How One Muslim Woman Is Helping Countless Others to Defend Themselves Against Hate Crimes
At 16, Rana Abdelhamid was on her way to volunteer at a domestic violence shelter in New York City when she was assaulted by a stranger who tried to rip off her hijab. A black-belt in Shotokan karate, Rana was able to defend herself, but after her shock wore off, she realized that most women in her community didn’t have the same opportunity. A year after her own attack, she started a self-defense class.
The series of self-defense workshops became WISE, the International Muslim Women's Initiative for Self-Empowerment, an organization dedicated to empowering Muslim women to fight back against physical attacks and cultural stereotypes. Now in six cities across the United States and three in Europe, WISE offers an intensive summer program, self-defense workshops and leadership development for young Muslim women determined, as Abdelhamid explained in a phone interview, to “shift ideas of where power and strength come from.”
At first, the idea was met with resistance. Muslim New Yorkers, Abdelhamid said, “had been so policed after 9/11. People just wanted to keep their head down. People didn’t want to talk about hate-based violence, didn't want to bring more attention. A lot of parents weren't enthusiastic.”
Still, the classes were met with high demand. Over the past seven years, Abdelhamid, now 24 and living in Palo Alto, Calif., and WISE have trained thousands of Muslim women in self-defense, leadership development and community organizing. There’s even an intensive summer program for girls ages 13-19, Mentee Muslimah. Those selected get eight weeks of training in all three program areas. Each cohort gets to partner with local entrepreneurs to help jumpstart their businesses. This year, WISE held its first National Muslim Women's Summit at Harvard University, training 50 Muslim American women in leadership and community organizing. The work has become even more necessary following the election of Donald Trump. According to a study from the Council on American-Islamic Relations, in 2017, anti-Muslim hate crimes in the United States rose 91 percent in the first half of the year compared with the same period in 2016.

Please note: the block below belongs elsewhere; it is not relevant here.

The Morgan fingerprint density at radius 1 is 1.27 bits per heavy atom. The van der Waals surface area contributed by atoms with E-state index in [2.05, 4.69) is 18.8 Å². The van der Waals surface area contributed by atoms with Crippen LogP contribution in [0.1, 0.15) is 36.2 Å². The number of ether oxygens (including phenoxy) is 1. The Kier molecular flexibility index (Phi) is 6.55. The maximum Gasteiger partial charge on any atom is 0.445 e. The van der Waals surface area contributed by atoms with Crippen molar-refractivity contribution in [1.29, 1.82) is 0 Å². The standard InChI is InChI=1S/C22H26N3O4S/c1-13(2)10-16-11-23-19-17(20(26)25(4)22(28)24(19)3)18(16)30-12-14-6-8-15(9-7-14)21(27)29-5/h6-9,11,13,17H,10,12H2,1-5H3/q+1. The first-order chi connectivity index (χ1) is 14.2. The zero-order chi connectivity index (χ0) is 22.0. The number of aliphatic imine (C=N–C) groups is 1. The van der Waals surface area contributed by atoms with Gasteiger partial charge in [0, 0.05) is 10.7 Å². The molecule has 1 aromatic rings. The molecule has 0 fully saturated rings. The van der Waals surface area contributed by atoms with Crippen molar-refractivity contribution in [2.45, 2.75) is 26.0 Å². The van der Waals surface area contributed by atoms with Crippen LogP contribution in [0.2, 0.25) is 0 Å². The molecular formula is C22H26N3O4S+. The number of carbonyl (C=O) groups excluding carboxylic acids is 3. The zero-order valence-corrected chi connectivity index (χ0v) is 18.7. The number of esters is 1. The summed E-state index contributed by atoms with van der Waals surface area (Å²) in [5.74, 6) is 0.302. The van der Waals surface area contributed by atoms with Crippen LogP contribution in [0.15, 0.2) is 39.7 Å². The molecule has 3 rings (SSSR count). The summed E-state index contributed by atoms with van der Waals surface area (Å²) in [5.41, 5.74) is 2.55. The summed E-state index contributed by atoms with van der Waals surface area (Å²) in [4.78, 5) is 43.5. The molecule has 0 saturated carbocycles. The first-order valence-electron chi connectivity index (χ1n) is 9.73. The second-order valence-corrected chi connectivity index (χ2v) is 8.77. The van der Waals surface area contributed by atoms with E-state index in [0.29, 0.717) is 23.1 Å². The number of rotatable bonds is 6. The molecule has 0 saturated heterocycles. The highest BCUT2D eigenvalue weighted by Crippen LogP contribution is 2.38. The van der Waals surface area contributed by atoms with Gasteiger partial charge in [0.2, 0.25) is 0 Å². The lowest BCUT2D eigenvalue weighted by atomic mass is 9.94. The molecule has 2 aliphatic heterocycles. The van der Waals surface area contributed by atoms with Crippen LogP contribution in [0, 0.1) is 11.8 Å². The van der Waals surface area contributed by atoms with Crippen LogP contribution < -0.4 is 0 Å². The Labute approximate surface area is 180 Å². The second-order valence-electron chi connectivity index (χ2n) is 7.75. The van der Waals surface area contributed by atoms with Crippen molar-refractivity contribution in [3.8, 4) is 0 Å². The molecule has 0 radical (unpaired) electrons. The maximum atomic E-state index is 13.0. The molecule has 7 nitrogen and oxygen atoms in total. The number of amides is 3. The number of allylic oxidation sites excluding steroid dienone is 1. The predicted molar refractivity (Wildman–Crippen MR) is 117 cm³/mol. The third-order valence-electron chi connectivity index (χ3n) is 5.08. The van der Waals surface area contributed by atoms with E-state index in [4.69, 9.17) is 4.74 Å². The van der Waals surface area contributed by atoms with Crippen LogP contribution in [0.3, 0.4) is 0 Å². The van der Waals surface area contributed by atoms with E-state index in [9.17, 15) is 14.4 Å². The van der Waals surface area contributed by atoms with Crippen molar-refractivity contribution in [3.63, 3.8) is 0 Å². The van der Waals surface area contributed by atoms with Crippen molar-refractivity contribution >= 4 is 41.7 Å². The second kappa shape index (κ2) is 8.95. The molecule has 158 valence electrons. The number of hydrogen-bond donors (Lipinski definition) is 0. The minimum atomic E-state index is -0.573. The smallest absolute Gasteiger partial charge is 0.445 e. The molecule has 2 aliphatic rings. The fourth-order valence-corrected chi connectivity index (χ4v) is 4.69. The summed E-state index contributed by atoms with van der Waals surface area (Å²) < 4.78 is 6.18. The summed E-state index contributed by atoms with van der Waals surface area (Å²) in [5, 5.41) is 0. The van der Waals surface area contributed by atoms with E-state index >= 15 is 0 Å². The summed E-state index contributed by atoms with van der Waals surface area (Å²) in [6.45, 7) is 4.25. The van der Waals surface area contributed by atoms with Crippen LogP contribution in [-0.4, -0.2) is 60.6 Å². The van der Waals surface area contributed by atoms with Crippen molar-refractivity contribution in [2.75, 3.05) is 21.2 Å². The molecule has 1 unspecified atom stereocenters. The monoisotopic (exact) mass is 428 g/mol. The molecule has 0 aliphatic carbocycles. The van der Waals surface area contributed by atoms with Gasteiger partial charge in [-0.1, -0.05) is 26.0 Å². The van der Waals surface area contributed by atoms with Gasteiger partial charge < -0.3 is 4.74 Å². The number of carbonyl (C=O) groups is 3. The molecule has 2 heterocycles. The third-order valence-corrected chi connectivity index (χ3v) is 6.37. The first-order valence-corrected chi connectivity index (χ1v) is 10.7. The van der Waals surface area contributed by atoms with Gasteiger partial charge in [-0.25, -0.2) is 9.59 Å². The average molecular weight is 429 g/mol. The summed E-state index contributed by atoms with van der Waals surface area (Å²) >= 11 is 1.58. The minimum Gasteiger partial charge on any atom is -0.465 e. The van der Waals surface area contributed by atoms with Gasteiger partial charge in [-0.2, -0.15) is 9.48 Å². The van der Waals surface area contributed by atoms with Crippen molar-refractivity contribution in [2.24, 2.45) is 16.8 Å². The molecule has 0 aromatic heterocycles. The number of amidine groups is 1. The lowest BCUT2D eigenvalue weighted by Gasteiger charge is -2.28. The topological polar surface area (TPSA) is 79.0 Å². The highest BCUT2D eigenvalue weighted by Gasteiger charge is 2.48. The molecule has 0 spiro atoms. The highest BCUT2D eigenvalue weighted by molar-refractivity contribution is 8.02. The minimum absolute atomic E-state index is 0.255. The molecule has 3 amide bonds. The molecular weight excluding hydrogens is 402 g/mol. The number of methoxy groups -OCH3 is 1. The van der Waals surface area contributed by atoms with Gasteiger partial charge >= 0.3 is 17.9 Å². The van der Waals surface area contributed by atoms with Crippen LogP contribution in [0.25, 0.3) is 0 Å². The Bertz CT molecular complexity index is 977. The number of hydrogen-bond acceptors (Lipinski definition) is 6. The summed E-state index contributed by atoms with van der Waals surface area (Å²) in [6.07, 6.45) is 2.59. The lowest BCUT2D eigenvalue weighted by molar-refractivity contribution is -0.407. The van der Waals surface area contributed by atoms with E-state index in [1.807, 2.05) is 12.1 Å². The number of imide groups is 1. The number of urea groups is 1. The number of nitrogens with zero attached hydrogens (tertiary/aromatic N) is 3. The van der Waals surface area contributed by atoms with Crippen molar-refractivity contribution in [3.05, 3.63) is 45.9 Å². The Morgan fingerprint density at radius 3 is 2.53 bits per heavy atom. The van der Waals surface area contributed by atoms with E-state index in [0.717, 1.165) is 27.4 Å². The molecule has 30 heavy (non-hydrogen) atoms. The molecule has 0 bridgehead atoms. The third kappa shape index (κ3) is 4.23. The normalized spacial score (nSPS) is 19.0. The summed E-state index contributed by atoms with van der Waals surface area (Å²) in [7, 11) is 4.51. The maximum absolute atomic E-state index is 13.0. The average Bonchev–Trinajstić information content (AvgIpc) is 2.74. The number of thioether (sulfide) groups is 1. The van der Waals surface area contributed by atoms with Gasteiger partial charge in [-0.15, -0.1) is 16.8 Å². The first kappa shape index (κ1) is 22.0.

While self-defense was the initial focus, WISE added entrepreneurship training because “financial empowerment is so important. Within Islamic history, women have been entrepreneurs." In addition to the self-defense introductions available on its website, WISE is creating a series of videos, to be released in early January, for training in basic financial literacy: how to pitch an idea, write a business plan and attract investors.
Abdelhamid notes that Muslim women are at the "intersection of two forms of violence, especially women wearing a headscarf,” violence against their gender and violence against their religion. People assume they’re weak, when in fact they’re incredibly strong. They’re fighting stereotypes both from Americans who don’t know Muslims personally, and so get their information from “horrific news stories about tragedies that happen unfortunately in the name of Islam,” as well as from their own communities.
It’s frustrating, and Abdelhamid admits “it shouldn't be on women to learn how to defend themselves,” that women are expected to do the work, while men are not held accountable for their behavior, but unfortunately, “the current reality calls on us.” What makes Abdelhamid a little sad is some of the questions she gets following the workshops. At the Women’s Convention in Detroit, “one young woman raised her hand and said if this happened to me, I wouldn't have the strength to react."
Still, the work is both emotionally and physically empowering. For the self-defense component, WISE classes start with basic techniques, “defense and stiff grabs, basic strikes, how to use your voice, how to de-escalate with language.” A single class, she admits, “won’t make you Jackie Chan, especially after years of female socialization.” It takes practice, Abdelhamid notes; “it takes muscle memory. That's why we have eight-week sessions, three-day intensives. We want this to be a reflex. I try to really emphasize that.”
The most rewarding part of the education is when women get over that hesitation and surprise themselves with their own strength. Abdelhamid heard one woman say, at a class she gave at the Women’s Convention, “I didn't realize I could do this." It’s a proud moment when she watches a 15-year-old topple someone twice her size.
WISE is about to get more national attention, now that Abdelhamid has been nominated for a L’oreal Paris Women of Worth award, which, she says, is a “huge honor for me because the other women are so incredible. Their stories are really incredible, and I'm so excited to meet them. Most remarkable is being part of a group, and an issue I care deeply about.” The nomination comes with a $10,000 donation to WISE. Starting November 1, the public can vote at L’Oreal’s website for the winner, who will receive an additional $25,000 donation.
The additional funding would help WISE achieve Abdelhamid's ultimate goal: to expand its programming to multiple marginalized communities around the world.